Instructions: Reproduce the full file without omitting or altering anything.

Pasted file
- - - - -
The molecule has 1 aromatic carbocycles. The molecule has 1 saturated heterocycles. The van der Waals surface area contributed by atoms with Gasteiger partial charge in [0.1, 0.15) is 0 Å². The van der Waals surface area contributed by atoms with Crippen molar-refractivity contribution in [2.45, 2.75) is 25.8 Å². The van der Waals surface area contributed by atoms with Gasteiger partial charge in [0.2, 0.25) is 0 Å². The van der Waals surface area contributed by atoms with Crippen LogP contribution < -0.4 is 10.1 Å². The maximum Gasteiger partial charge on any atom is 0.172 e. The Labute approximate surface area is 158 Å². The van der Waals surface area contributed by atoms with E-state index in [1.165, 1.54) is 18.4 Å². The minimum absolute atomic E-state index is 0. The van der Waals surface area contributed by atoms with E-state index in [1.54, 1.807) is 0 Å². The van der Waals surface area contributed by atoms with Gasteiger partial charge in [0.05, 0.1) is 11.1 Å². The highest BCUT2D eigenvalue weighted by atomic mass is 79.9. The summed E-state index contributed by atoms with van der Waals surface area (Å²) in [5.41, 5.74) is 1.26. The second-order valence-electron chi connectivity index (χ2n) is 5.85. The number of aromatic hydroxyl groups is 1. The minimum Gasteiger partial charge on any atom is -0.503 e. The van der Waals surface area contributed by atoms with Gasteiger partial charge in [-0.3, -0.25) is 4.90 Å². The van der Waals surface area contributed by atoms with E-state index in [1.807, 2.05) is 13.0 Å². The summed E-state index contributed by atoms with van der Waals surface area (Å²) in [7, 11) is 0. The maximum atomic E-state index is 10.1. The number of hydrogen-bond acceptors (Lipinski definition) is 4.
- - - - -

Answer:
The molecule has 1 aromatic carbocycles. The molecule has 1 saturated heterocycles. The van der Waals surface area contributed by atoms with Gasteiger partial charge in [0.1, 0.15) is 0 Å². The van der Waals surface area contributed by atoms with Crippen molar-refractivity contribution in [2.45, 2.75) is 25.8 Å². The van der Waals surface area contributed by atoms with Gasteiger partial charge in [0.2, 0.25) is 0 Å². The van der Waals surface area contributed by atoms with Crippen LogP contribution < -0.4 is 10.1 Å². The maximum Gasteiger partial charge on any atom is 0.172 e. The Labute approximate surface area is 158 Å². The van der Waals surface area contributed by atoms with E-state index in [1.165, 1.54) is 18.4 Å². The minimum absolute atomic E-state index is 0. The van der Waals surface area contributed by atoms with E-state index in [1.54, 1.807) is 0 Å². The van der Waals surface area contributed by atoms with Gasteiger partial charge in [0.05, 0.1) is 11.1 Å². The highest BCUT2D eigenvalue weighted by atomic mass is 79.9. The summed E-state index contributed by atoms with van der Waals surface area (Å²) in [5.41, 5.74) is 1.26. The second-order valence-electron chi connectivity index (χ2n) is 5.85. The number of aromatic hydroxyl groups is 1. The minimum Gasteiger partial charge on any atom is -0.503 e. The van der Waals surface area contributed by atoms with Gasteiger partial charge in [-0.3, -0.25) is 4.90 Å². The van der Waals surface area contributed by atoms with E-state index in [1.807, 2.05) is 13.0 Å². The summed E-state index contributed by atoms with van der Waals surface area (Å²) in [7, 11) is 0. The maximum atomic E-state index is 10.1. The number of hydrogen-bond acceptors (Lipinski definition) is 4.